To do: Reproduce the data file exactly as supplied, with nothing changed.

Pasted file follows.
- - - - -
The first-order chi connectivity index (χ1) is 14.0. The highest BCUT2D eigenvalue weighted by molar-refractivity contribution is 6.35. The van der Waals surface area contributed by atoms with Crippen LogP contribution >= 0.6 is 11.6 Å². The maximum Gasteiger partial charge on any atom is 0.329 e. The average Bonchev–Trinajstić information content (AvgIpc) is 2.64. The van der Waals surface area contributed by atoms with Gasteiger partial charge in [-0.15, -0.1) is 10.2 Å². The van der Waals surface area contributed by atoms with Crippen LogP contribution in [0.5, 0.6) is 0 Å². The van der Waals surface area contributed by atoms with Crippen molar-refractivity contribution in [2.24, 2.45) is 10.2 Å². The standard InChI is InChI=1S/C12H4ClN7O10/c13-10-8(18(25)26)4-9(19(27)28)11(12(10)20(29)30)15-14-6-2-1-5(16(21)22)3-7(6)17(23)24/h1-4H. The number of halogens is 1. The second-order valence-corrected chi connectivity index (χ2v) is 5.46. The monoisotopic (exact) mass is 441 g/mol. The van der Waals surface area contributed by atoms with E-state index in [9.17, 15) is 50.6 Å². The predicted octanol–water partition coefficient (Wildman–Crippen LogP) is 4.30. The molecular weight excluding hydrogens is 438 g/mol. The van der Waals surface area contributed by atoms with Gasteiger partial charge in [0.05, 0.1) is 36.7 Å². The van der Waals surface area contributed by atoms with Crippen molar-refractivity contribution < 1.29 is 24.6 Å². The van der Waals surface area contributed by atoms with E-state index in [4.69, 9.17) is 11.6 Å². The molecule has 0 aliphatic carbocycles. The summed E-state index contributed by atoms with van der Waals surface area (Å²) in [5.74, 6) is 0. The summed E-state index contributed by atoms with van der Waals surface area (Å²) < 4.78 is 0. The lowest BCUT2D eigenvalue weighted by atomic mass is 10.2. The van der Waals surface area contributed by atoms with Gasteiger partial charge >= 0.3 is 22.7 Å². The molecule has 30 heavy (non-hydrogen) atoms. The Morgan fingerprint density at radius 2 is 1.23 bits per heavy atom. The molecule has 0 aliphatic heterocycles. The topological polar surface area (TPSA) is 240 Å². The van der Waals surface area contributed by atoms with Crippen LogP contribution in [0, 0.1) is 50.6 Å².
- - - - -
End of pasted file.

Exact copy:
The first-order chi connectivity index (χ1) is 14.0. The highest BCUT2D eigenvalue weighted by molar-refractivity contribution is 6.35. The van der Waals surface area contributed by atoms with Crippen LogP contribution >= 0.6 is 11.6 Å². The maximum Gasteiger partial charge on any atom is 0.329 e. The average Bonchev–Trinajstić information content (AvgIpc) is 2.64. The van der Waals surface area contributed by atoms with Gasteiger partial charge in [-0.15, -0.1) is 10.2 Å². The van der Waals surface area contributed by atoms with Crippen LogP contribution in [0.5, 0.6) is 0 Å². The van der Waals surface area contributed by atoms with Crippen molar-refractivity contribution in [2.24, 2.45) is 10.2 Å². The standard InChI is InChI=1S/C12H4ClN7O10/c13-10-8(18(25)26)4-9(19(27)28)11(12(10)20(29)30)15-14-6-2-1-5(16(21)22)3-7(6)17(23)24/h1-4H. The number of halogens is 1. The second-order valence-corrected chi connectivity index (χ2v) is 5.46. The monoisotopic (exact) mass is 441 g/mol. The van der Waals surface area contributed by atoms with E-state index in [9.17, 15) is 50.6 Å². The predicted octanol–water partition coefficient (Wildman–Crippen LogP) is 4.30. The molecular weight excluding hydrogens is 438 g/mol. The van der Waals surface area contributed by atoms with Gasteiger partial charge in [0.05, 0.1) is 36.7 Å². The van der Waals surface area contributed by atoms with Crippen molar-refractivity contribution < 1.29 is 24.6 Å². The van der Waals surface area contributed by atoms with E-state index in [4.69, 9.17) is 11.6 Å². The molecule has 0 aliphatic carbocycles. The summed E-state index contributed by atoms with van der Waals surface area (Å²) in [5.74, 6) is 0. The summed E-state index contributed by atoms with van der Waals surface area (Å²) < 4.78 is 0. The lowest BCUT2D eigenvalue weighted by atomic mass is 10.2. The van der Waals surface area contributed by atoms with Gasteiger partial charge >= 0.3 is 22.7 Å². The molecule has 30 heavy (non-hydrogen) atoms. The Morgan fingerprint density at radius 2 is 1.23 bits per heavy atom. The molecule has 0 aliphatic heterocycles. The topological polar surface area (TPSA) is 240 Å². The van der Waals surface area contributed by atoms with Crippen LogP contribution in [0, 0.1) is 50.6 Å².